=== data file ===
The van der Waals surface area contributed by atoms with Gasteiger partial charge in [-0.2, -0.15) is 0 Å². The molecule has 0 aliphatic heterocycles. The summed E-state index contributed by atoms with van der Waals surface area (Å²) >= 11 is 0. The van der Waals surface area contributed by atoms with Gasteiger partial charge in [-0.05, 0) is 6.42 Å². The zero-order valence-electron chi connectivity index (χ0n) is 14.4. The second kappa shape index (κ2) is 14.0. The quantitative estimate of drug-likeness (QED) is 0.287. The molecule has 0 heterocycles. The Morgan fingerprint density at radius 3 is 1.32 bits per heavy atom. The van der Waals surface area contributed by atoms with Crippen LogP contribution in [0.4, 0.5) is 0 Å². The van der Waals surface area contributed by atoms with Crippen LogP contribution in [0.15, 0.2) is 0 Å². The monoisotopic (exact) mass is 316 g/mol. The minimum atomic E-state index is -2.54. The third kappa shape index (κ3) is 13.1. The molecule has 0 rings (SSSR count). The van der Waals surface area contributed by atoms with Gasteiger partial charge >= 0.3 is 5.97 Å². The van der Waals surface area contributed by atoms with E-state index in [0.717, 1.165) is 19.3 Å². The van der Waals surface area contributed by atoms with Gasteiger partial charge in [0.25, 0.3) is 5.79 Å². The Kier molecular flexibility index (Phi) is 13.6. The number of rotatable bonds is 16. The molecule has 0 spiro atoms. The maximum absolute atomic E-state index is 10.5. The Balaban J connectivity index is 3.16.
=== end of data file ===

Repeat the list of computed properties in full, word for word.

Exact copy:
The van der Waals surface area contributed by atoms with Gasteiger partial charge in [-0.2, -0.15) is 0 Å². The molecule has 0 aliphatic heterocycles. The summed E-state index contributed by atoms with van der Waals surface area (Å²) >= 11 is 0. The van der Waals surface area contributed by atoms with Gasteiger partial charge in [-0.05, 0) is 6.42 Å². The zero-order valence-electron chi connectivity index (χ0n) is 14.4. The second kappa shape index (κ2) is 14.0. The quantitative estimate of drug-likeness (QED) is 0.287. The molecule has 0 heterocycles. The Morgan fingerprint density at radius 3 is 1.32 bits per heavy atom. The van der Waals surface area contributed by atoms with Crippen LogP contribution in [0.4, 0.5) is 0 Å². The van der Waals surface area contributed by atoms with Crippen LogP contribution in [0.15, 0.2) is 0 Å². The monoisotopic (exact) mass is 316 g/mol. The minimum atomic E-state index is -2.54. The third kappa shape index (κ3) is 13.1. The molecule has 0 rings (SSSR count). The van der Waals surface area contributed by atoms with Gasteiger partial charge >= 0.3 is 5.97 Å². The van der Waals surface area contributed by atoms with E-state index in [0.717, 1.165) is 19.3 Å². The van der Waals surface area contributed by atoms with Gasteiger partial charge in [0.25, 0.3) is 5.79 Å². The Kier molecular flexibility index (Phi) is 13.6. The number of rotatable bonds is 16. The molecule has 0 spiro atoms. The maximum absolute atomic E-state index is 10.5. The Balaban J connectivity index is 3.16.